The agreement establishing the Wassenaar Arrangement, called the initial elements, was approved by its 33 founding countries in July 1996. The Arrangement began operations in September of that year. Its headquarters are in Vienna, Austria although it is named after a suburb of The Hague, Netherlands where the agreement was reached. The Wassenaar Arrangement operates through a permanent secretariat in Vienna. In addition, its member countries send delegations to Austria for working groups and other meetings to develop organizational policy. A Plenary meeting is held annually to approve or reject the policies recommended by the working groups.
The Participating States of the Wassenaar Arrangement are:
Argentina, Australia, Austria, Belgium, Bulgaria, Canada, Croatia, Czech Republic, Denmark, Estonia, Finland, France, Germany, Greece, Hungary, Ireland, Italy, Japan, Latvia, Lithuania, Luxembourg, Malta, Netherlands, New Zealand, Norway, Poland, Portugal, Republic of Korea, Romania, Russian Federation, Slovakia, Slovenia, South Africa, Spain, Sweden, Switzerland, Turkey, Ukraine, United Kingdom and United States.
The Wassenaar Arrangement has been established in order to contribute to regional and international security and stability, by promoting transparency and greater responsibility in transfers of conventional arms and dual-use goods and technologies, thus preventing destabilising accumulations. Participating States seek, through their national policies, to ensure that transfers of these items do not contribute to the development or enhancement of military capabilities which undermine these goals, and are not diverted to support such capabilities.
The decision to transfer or deny transfer of any item is the sole responsibility of each Participating State. All measures with respect to the Arrangement are taken in accordance with national legislation and policies and are implemented on the basis of national discretion. Therefore, for specifics on Export Controls in Participating States contact the National Authorities in that country. Representatives of Participating States meet regularly in Vienna where the Wassenaar Arrangement's Secretariat is located.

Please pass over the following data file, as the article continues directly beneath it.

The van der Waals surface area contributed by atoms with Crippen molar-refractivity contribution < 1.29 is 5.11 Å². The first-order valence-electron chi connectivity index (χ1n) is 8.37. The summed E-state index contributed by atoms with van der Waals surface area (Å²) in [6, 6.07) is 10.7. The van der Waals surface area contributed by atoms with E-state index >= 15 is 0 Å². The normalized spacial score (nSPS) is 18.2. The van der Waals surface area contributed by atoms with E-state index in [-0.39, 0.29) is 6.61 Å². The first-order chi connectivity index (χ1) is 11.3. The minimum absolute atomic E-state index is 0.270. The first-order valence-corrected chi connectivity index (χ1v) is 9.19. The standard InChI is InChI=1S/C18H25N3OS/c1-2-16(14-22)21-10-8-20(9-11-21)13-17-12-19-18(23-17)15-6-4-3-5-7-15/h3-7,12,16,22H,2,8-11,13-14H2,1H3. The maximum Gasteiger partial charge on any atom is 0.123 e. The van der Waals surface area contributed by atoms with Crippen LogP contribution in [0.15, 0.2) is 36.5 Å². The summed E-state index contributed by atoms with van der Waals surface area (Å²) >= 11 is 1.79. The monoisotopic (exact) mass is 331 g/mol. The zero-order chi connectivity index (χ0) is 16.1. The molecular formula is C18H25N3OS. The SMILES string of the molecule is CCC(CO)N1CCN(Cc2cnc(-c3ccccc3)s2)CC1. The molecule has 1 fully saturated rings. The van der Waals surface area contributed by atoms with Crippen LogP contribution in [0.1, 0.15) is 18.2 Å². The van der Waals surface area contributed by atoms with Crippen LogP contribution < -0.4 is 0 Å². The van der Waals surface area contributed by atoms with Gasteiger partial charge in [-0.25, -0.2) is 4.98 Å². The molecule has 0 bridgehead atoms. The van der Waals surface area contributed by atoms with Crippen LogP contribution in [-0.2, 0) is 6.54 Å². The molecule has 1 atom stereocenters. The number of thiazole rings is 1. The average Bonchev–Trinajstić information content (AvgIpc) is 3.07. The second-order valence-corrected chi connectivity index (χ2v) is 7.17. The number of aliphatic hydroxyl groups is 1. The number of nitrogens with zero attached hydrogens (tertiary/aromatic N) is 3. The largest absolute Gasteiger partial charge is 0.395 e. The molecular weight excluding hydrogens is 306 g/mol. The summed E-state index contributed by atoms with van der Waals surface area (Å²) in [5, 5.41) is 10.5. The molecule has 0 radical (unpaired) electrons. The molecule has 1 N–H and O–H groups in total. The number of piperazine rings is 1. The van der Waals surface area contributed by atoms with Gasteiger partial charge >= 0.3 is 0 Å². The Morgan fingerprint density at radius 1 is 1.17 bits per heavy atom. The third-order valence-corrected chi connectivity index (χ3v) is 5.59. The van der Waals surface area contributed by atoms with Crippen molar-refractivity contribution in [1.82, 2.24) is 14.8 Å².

The Wassenaar Arrangement Control Lists
Munitions List---Contains 22 main entries on items designed for military use, including certain items within the categories such as (but not limited to):
• * Small Arms & Light Weapons (and related ammunition);
• * Tanks and other Military Armed Vehicles;
• * Combat Vessels (surface or underwater);
• * Armoured/Protective Equipment,
• * Aircraft & Unmanned Airborne Vehicles, Aero Engines & related equipment (for comprehensive details please refer to the ‘Munitions List’ on the Wassenaar Arrangement Website).
It's About Legal Export of Small Arms
Some Information From Century Arms International
I found the below information on a website somewhere, purportedly from Century International Arms, I don't remember where. "Thank you" to whoever chased this down!
Figure 15: Century International Arms Inc.
"The parts that we install in our firearms vary from make and model and is considered proprietary information. We comply with all federal firearms regulations and ensure that all of our firearms are in compliance with Title 18 Chapter 44 para 922 (r), Para 925 (d)(3) and 27 CFR para 479.39 (c). We take special care to ensure that no more than 10 foreign parts listed in para 478.39(c) are installed in any firearm that we make from imported parts.
"There are some under a misconception regarding the number of US parts required in a specific rifle. It is not the quantity of US parts that is restricted, but the number of imported parts that is restricted as outlined in par 478.39 (a) & (c).
"Century does not divulge the parts lists, as we know the guns leave our factory in total compliance. Also, it is not possible to be exact, because it is the number of parts, not the specific parts themselves...so that is not kept noted for the hundreds of thousands of rifles we sell.
"The parts that are US have been receivers, triggers, hammers, pistol grips, stocks, sears...etc. But AGAIN, that does not mean we use the same formula for every rifle. Most US parts are signified with a "C"."
Information From the "Big Guide" to Romanian AK's
In the late 90s, import company Century International Arms (CAI -- I know, the initials seem out of order!) approached the Romanian arsenals with the idea of importing semi automatic AKs into the US. It was noticed that a lot of parts were being re-smelted and re-done because they were slightly out of spec and did not pass inspection for use in military grade AKs. For example, barrels and other parts were rejected due to chrome flaws, or some hardness variation.
Romanian military AKs were made on three production lines in a building at the rear of the Sadu arsenal. Rejected parts would go to the export lines and get inspected again. Anything that didn't pass here would be re-smelted, all other parts would be used in the export guns.
The export guns were assembled by the Sadu arsenal, but with no gas piston, no pistol grip, no muzzle device and no fire control group. These parts would be later installed by Century International Arms in the USA, using USA parts, to make them 922r compliant. Some receiver markings were done by Century as well. Importers have 15 days to apply a unique serial number, and the required import marking showing country of origin, caliber and importer address. After 2007, many WASR rifles were imported with really good military-grade parts and trunion stampings.